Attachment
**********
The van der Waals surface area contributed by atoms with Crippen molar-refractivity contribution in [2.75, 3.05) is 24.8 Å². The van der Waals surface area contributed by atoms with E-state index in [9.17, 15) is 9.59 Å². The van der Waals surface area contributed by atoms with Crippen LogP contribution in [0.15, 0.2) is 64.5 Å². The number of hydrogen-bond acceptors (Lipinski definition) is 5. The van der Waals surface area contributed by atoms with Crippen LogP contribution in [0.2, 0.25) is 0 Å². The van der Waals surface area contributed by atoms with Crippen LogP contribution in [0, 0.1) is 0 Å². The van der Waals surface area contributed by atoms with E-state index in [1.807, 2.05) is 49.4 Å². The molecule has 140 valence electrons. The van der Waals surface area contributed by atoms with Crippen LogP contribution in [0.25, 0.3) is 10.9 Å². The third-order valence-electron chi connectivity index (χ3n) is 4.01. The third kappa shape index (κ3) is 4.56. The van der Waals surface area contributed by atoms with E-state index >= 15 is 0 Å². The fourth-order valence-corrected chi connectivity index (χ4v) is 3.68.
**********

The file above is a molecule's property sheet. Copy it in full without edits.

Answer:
The van der Waals surface area contributed by atoms with Crippen molar-refractivity contribution in [2.75, 3.05) is 24.8 Å². The van der Waals surface area contributed by atoms with E-state index in [9.17, 15) is 9.59 Å². The van der Waals surface area contributed by atoms with Crippen LogP contribution in [0.15, 0.2) is 64.5 Å². The number of hydrogen-bond acceptors (Lipinski definition) is 5. The van der Waals surface area contributed by atoms with Crippen LogP contribution in [0.2, 0.25) is 0 Å². The van der Waals surface area contributed by atoms with Crippen LogP contribution in [0, 0.1) is 0 Å². The van der Waals surface area contributed by atoms with E-state index in [1.807, 2.05) is 49.4 Å². The molecule has 140 valence electrons. The van der Waals surface area contributed by atoms with Crippen LogP contribution in [0.25, 0.3) is 10.9 Å². The third-order valence-electron chi connectivity index (χ3n) is 4.01. The third kappa shape index (κ3) is 4.56. The van der Waals surface area contributed by atoms with E-state index >= 15 is 0 Å². The fourth-order valence-corrected chi connectivity index (χ4v) is 3.68.